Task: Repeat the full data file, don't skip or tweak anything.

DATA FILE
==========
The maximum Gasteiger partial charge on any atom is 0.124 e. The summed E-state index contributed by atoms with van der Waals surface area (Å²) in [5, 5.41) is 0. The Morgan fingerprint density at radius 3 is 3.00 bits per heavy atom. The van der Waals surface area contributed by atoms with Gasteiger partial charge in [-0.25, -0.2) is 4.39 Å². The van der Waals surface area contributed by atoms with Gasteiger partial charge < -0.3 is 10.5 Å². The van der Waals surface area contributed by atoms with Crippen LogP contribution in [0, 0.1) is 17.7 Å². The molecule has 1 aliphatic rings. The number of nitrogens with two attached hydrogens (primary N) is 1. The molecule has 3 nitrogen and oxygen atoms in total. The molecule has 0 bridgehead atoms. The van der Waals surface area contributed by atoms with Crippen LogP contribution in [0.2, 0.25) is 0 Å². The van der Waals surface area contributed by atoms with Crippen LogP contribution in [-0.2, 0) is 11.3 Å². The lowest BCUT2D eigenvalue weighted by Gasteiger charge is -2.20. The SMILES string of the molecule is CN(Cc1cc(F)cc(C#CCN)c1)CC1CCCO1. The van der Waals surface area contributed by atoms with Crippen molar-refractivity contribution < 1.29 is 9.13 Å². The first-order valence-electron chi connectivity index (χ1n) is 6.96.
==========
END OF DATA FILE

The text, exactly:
The maximum Gasteiger partial charge on any atom is 0.124 e. The summed E-state index contributed by atoms with van der Waals surface area (Å²) in [5, 5.41) is 0. The Morgan fingerprint density at radius 3 is 3.00 bits per heavy atom. The van der Waals surface area contributed by atoms with Gasteiger partial charge in [-0.25, -0.2) is 4.39 Å². The van der Waals surface area contributed by atoms with Gasteiger partial charge < -0.3 is 10.5 Å². The van der Waals surface area contributed by atoms with Crippen LogP contribution in [0, 0.1) is 17.7 Å². The molecule has 1 aliphatic rings. The number of nitrogens with two attached hydrogens (primary N) is 1. The molecule has 3 nitrogen and oxygen atoms in total. The molecule has 0 bridgehead atoms. The van der Waals surface area contributed by atoms with Crippen LogP contribution in [0.2, 0.25) is 0 Å². The van der Waals surface area contributed by atoms with Crippen LogP contribution in [-0.2, 0) is 11.3 Å². The lowest BCUT2D eigenvalue weighted by Gasteiger charge is -2.20. The SMILES string of the molecule is CN(Cc1cc(F)cc(C#CCN)c1)CC1CCCO1. The van der Waals surface area contributed by atoms with Crippen molar-refractivity contribution < 1.29 is 9.13 Å². The first-order valence-electron chi connectivity index (χ1n) is 6.96.